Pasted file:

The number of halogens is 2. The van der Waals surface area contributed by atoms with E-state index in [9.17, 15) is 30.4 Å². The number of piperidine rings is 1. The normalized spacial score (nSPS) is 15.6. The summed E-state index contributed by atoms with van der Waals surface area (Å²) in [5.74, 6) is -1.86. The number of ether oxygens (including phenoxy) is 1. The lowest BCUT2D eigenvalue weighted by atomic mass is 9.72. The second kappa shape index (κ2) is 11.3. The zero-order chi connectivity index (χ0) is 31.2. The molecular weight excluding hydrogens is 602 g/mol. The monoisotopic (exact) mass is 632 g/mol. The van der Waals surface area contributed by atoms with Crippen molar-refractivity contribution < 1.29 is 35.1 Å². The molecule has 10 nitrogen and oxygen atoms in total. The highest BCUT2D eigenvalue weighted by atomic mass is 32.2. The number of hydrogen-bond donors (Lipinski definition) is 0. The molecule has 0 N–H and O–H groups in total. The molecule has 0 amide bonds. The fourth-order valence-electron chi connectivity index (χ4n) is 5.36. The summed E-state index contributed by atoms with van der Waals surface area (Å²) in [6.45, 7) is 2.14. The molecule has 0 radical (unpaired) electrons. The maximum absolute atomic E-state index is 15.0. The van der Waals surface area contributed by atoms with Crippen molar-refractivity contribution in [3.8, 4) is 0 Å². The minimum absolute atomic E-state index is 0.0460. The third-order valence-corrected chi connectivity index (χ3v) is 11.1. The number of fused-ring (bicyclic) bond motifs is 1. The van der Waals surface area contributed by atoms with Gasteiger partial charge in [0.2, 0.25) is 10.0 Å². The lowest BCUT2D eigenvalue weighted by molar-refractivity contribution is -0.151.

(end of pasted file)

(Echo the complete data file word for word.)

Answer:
The number of halogens is 2. The van der Waals surface area contributed by atoms with E-state index in [9.17, 15) is 30.4 Å². The number of piperidine rings is 1. The normalized spacial score (nSPS) is 15.6. The summed E-state index contributed by atoms with van der Waals surface area (Å²) in [5.74, 6) is -1.86. The number of ether oxygens (including phenoxy) is 1. The lowest BCUT2D eigenvalue weighted by atomic mass is 9.72. The second kappa shape index (κ2) is 11.3. The zero-order chi connectivity index (χ0) is 31.2. The molecular weight excluding hydrogens is 602 g/mol. The monoisotopic (exact) mass is 632 g/mol. The van der Waals surface area contributed by atoms with Crippen molar-refractivity contribution < 1.29 is 35.1 Å². The molecule has 10 nitrogen and oxygen atoms in total. The highest BCUT2D eigenvalue weighted by atomic mass is 32.2. The number of hydrogen-bond donors (Lipinski definition) is 0. The molecule has 0 N–H and O–H groups in total. The molecule has 0 amide bonds. The fourth-order valence-electron chi connectivity index (χ4n) is 5.36. The summed E-state index contributed by atoms with van der Waals surface area (Å²) in [6.45, 7) is 2.14. The molecule has 0 radical (unpaired) electrons. The maximum absolute atomic E-state index is 15.0. The van der Waals surface area contributed by atoms with Crippen molar-refractivity contribution in [3.8, 4) is 0 Å². The minimum absolute atomic E-state index is 0.0460. The third-order valence-corrected chi connectivity index (χ3v) is 11.1. The number of fused-ring (bicyclic) bond motifs is 1. The van der Waals surface area contributed by atoms with Gasteiger partial charge in [0.2, 0.25) is 10.0 Å². The lowest BCUT2D eigenvalue weighted by molar-refractivity contribution is -0.151.